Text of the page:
Yes, you need feedback. I think he's saying to not fudge K according to the output state, let the PID loop handle adjusting the output.

I just re-read your original post, which I had read incorrectly the first time. I took it to be that you had implemented a PID loop, and then were using K to fudge the output of the PID loop into a valid PWM value. But now I think your K calculations ARE the PID loop.

bask185: first I read the analog voltage with the ADC, then I calculate the difference, delta, between the SetPoint and the output voltage, and last the PWM gets incremented with delta devided by a factor K, which increases the output voltage.

This sounds like you are making a basic implementation of the P term of the PID loop: the output is proportional to the input. This is the main adjusting factor: the larger the error, the bigger the adjustment.

theoratically the output voltage will only "aproach" the SetPoint Voltage.

That's what the I term is for: small errors are integrated over time to bring the output in line with the set point, to counter the tendency for the P term to asymptotically approach the set point but never reach it. A small error over a long time will tend to tweak the output value.

However It will take a significant time for the boost converter to reach the SetPoint voltage, so when the frequentie is to high, It will overshoot due to pwm being incremented to often. To prevent an overshoot I could either lower the frequentie and/or increase the factor K for better dampening.

This is where you need the D term, to gracefully handle a large step function change in the error term. (Think of the startup case as the error instantly going from zero to full scale.) The derivative portion gives a large but short adjustment to the output to quickly get it in range. (Think of driving your car: when at speed, you make small adjustments to the accelerator position to maintain speed, but when pulling away from a stop sign you give it much more gas until you get going, else it would take a long time to get up to speed.)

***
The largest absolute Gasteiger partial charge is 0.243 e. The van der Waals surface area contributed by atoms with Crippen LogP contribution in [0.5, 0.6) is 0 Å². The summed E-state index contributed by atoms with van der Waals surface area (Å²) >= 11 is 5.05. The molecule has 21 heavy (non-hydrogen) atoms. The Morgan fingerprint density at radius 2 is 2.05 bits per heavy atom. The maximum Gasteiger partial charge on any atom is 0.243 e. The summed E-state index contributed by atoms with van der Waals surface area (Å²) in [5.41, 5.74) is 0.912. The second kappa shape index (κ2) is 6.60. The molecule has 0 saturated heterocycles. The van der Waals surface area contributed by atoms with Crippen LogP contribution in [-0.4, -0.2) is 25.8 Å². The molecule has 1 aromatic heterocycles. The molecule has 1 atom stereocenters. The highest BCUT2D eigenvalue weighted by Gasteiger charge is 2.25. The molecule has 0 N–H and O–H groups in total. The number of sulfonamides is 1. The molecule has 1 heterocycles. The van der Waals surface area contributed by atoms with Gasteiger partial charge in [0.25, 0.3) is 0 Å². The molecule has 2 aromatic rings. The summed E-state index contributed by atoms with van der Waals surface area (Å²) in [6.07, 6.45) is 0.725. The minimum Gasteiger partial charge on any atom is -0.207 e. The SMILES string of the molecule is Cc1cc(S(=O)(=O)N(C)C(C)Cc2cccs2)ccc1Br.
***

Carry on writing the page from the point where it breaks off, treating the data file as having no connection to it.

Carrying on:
Am I on the right track here? This PID controlling is new for me. I am going to need it for my 2 wheel balance car in the future ;) and perhaps also for my quadcopter.

I think you're heading in the right direction using a PID loop, especially for your follow-on projects. But it looks like you need to spend more effort on the D term, because your existing improvements to adjusting K don't seem to be working for you. You will likely also need an I term, especially for the balancing robot and copter applications.

It looks like you nay gave taken the PID loop concepts, simplified them into your code, and then started tweaking your code to account for the observed behavior. A better first step might be to take an existing full PID loop implementation, and just tweak the tuning parameters (which can be more art than science.) don't try to optimize the code by leaving out parts you don't think you need, that may only cause problems when tuning. For example, if you don't need the integral portion, just set I to zero, rather

han removing that code. It makes it easier to reactivate that portion if it turns out to be needed in the future. With a properly implemented PID loop, you should be able to make a wide range of adjustments by just changing the P, I, and D factors, with no changes to your code. When faced with a situation like this, I store the tuning factors in EEPROM and use a simple command line interpreter that let's me watch the behavior of the loop (seeing the individual P, I, and D contributions to the output value) and lets me change the P, I, and D factors in EEPROM so I can play with different values without loading new code each time. Such a facility may be overkill for your power supply project, but will probably come in very handy when it comes time to tune the loop for your balancing robot and copter (which will likely be much more difficult to tune.)

I would recommend making a generic PID loop that will work in all three cases: the only code that should need to change is determining the error and controlling the output (for your power supply, that means reading the analog input and controlling your switcher frequency.) All other customization should be handled by adjusting P, I, and D.

I'm going to go out on a limb and guess that Dave misread your post the same way I did. That's why we both said to not adjust K according to the error or output state, and why our comments probably made no sense to you. Hopefully this clears things up some?

bask185: If I dont connect the output to the logic, how the F* am I supposed to read the voltage? The point is that the output becomes the same as the setpoint, and I need feedback to measure it. It won't float, where are you talking about??